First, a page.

'It is statistical fact': A journalist fires back after Justice Alito singled him out for criticism

'It is statistical fact': A journalist fires back after Justice Alito singled him out for criticism
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U.S. Supreme Court Justice Samuel Alito, nominated by President George W. Bush in 2005, recently complained that those who view the High Court as overly politicized are wrong — and he cited journalist Adam Serwer as an example of someone who is promoting that wrong-headed view. But Serwer, in an article published by The Atlantic this week, argues that Alito only succeeded in proving his point.

The 71-year-old Alito, during a speech at Notre Dame University in September, took issue with those who view the Supreme Court as "a dangerous cabal" that is "deciding important issues in a novel, secretive, improper way, in the middle of the night, hidden from public view." And Alito claimed that it was "false and inflammatory" for Serwer to have said that the Roe v. Wade decision had been nullified by Texas' new anti-abortion law, which the court allowed to go into effect — much to the disappointment of the law's critics.

"Alito's speech perfectly encapsulated the new imperious attitude of the Court's right-wing majority, which wants to act politically without being seen as political, and expects the public to silently acquiesce to its every directive without scrutiny, criticism or protest," Serwer writes. "As if oblivious to the irony, Alito's office set ground rules barring media outlets from transcribing or broadcasting in full the speech at the University of Notre Dame, in which he delivered his complaint."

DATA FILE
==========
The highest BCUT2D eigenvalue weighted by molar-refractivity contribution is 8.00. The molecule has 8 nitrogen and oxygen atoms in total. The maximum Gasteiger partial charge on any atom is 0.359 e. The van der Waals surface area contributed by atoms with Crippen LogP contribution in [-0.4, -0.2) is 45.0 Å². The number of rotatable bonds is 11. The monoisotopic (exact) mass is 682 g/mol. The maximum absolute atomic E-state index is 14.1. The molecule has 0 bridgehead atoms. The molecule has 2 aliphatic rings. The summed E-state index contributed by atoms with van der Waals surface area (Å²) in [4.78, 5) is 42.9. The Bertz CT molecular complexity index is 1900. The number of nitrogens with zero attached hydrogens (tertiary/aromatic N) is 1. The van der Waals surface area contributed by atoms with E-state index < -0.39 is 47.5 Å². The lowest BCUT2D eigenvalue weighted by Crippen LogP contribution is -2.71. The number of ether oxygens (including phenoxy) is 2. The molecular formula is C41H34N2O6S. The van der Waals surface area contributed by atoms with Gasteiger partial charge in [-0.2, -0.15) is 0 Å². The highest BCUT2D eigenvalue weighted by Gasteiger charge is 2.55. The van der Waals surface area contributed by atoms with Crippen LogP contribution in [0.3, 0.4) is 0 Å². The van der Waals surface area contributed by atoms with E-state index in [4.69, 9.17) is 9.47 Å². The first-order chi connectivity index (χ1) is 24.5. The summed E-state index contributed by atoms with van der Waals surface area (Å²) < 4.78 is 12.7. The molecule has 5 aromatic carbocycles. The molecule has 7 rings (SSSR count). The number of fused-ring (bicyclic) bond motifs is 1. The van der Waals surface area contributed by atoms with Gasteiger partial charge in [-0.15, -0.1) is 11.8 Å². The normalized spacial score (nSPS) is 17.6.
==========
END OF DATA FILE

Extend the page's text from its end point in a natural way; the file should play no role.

The Supreme Court's decision to let the Texas law stand — at least for now — appeared on its "shadow docket," which Serwer describes as "the emergency orders that the Court issues outside the regular process of review with limited briefing and without oral arguments — and thus, without the typical degree of attention from the public or the justices themselves."

Alito, during his Notre Dame speech, objected to the media's use of the term "shadow docket." But Serwer argues that Alito has no one but himself to blame for the term's "negative connotations."

"The term shadow docket was coined by a former (Chief Justice John) Roberts clerk six years ago; it is not an invention of Alito's Lügenpresse," Serwer notes. "The negative connotations it has more recently assumed are entirely a product of the Court's selective use of the mechanism to make sweeping decisions and deliver rapid victories to right-wing causes."

Serwer compares part of Alito's Notre Dame speech to former President Donald Trump's attacks on the media.

"The Supreme Court is making greater use of emergency orders in that it is issuing them more frequently, in more significant and lasting ways, and with outcomes that favor the right," Serwer observes. "This is not a matter of opinion; it is statistical fact. It is also an argument raised by the other justices on the Court in their dissents to the Texas decision. Alito's Trump-like broadside against the media, in other words, was also a means of mocking his own colleagues, while insisting that the Court is not partisan and that the justices are not political. He can do this, I would add, because the 6–3 conservative majority on the Court means he is unlikely to ever need their votes."

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